In hindsight, I now know that the baby massage I took Ollie to which he adored, over stimulated him! Every other baby zonked out and slept really well that night. Ollie? Woke up 3 times a night to be fed. Now older, any new situations, activities, or busy days which for other children you would say, “He’ll sleep well” will keep him awake for a long time before his over stimulated brain lets him sleep. He’ll usually sleep well the following night! HSC’s are processing everything, they take in far more than you would think, observing the details. So of course they tend to be bright because they take so much in! (Not my words, honest!!)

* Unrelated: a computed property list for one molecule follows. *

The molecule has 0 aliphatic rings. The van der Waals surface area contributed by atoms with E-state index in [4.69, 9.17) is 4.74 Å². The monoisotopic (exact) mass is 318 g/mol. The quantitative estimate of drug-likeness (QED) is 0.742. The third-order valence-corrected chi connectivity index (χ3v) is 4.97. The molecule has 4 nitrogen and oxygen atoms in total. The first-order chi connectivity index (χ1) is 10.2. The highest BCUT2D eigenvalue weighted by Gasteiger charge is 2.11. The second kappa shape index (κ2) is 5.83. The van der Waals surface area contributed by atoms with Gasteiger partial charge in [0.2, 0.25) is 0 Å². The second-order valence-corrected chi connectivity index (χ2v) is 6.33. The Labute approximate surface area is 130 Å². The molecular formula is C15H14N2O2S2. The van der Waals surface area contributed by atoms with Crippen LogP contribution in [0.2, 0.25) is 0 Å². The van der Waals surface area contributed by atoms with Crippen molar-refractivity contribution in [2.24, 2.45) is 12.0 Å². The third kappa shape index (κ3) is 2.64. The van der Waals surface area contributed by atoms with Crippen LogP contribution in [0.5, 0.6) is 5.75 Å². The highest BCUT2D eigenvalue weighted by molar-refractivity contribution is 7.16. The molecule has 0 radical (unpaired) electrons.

I wondered about the security muslins he’s always had. Will he ever get rid of them? Again other parents saying oh “oh just get rid of them” “Make sure they are gone by nursery” “get rid of them at Xmas” The most funny thing was hearing this from people whose children still had a dummy? Huh? The muslins went everywhere and we just reduced them gradually. Without any fuss thank you very much, he went to nursery without them. Only once did he ask for one when he fell over and really hurt himself. Staff didn’t have a clue what he was talking about. He has reduced it for himself in his own time. He has them at bed time and a comfort. Why would you take that comfort away? especially (sometimes added with a pinch of, when you don’t take YOUR child’s dummy away at night time) was often an internal cry! Same as using the potty. HIS potty. Bet many mothers have had that?! The nuisance of having to take the one and only potty everywhere. Apparently I was the same! But didn’t realise just how common it is! You know what? The many many people who saw me do this who said their child/grandchild etc. was the same? Not one of them said they denied the child their own potty. People who advise it are people who have not had a child attached to their potty!! And you know what else? With gradual encouragement he got rid of it himself. When we thought he was ready and he had something to aim for, we discussed with him and encouraged him over some days (we are going on aeroplane and we won’t be able to take it will we?!) and made a big thing of congratulating him and letting him put it in the bin forever so it couldn’t come back. He did it in his own time. I always said it was the penalty for him being dry and clean at night within two weeks and the only 2 accidents he did have was because he was in a new and therefore strange place! It all went too easily!